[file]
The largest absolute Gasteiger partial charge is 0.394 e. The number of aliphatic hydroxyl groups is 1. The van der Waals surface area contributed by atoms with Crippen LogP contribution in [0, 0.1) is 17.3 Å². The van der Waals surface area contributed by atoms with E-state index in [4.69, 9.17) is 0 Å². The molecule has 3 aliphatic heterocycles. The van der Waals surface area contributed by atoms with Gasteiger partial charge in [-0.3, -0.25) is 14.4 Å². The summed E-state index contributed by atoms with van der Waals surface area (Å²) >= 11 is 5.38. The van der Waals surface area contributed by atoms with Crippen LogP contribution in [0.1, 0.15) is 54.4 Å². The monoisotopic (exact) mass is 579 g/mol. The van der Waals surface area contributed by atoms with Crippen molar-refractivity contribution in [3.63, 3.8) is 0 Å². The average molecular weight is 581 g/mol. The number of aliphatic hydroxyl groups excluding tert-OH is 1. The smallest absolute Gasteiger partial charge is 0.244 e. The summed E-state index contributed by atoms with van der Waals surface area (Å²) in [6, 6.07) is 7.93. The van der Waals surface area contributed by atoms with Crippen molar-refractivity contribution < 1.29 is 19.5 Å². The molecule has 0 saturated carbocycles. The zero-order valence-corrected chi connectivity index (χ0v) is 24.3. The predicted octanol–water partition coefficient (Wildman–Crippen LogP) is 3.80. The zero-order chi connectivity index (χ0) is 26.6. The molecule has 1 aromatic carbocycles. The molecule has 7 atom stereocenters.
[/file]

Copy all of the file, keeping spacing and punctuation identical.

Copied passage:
The largest absolute Gasteiger partial charge is 0.394 e. The number of aliphatic hydroxyl groups is 1. The van der Waals surface area contributed by atoms with Crippen LogP contribution in [0, 0.1) is 17.3 Å². The van der Waals surface area contributed by atoms with E-state index in [4.69, 9.17) is 0 Å². The molecule has 3 aliphatic heterocycles. The van der Waals surface area contributed by atoms with Gasteiger partial charge in [-0.3, -0.25) is 14.4 Å². The summed E-state index contributed by atoms with van der Waals surface area (Å²) >= 11 is 5.38. The van der Waals surface area contributed by atoms with Crippen LogP contribution in [0.1, 0.15) is 54.4 Å². The monoisotopic (exact) mass is 579 g/mol. The van der Waals surface area contributed by atoms with Crippen molar-refractivity contribution in [3.63, 3.8) is 0 Å². The average molecular weight is 581 g/mol. The number of aliphatic hydroxyl groups excluding tert-OH is 1. The smallest absolute Gasteiger partial charge is 0.244 e. The summed E-state index contributed by atoms with van der Waals surface area (Å²) in [6, 6.07) is 7.93. The van der Waals surface area contributed by atoms with Crippen molar-refractivity contribution < 1.29 is 19.5 Å². The molecule has 0 saturated carbocycles. The zero-order valence-corrected chi connectivity index (χ0v) is 24.3. The predicted octanol–water partition coefficient (Wildman–Crippen LogP) is 3.80. The zero-order chi connectivity index (χ0) is 26.6. The molecule has 1 aromatic carbocycles. The molecule has 7 atom stereocenters.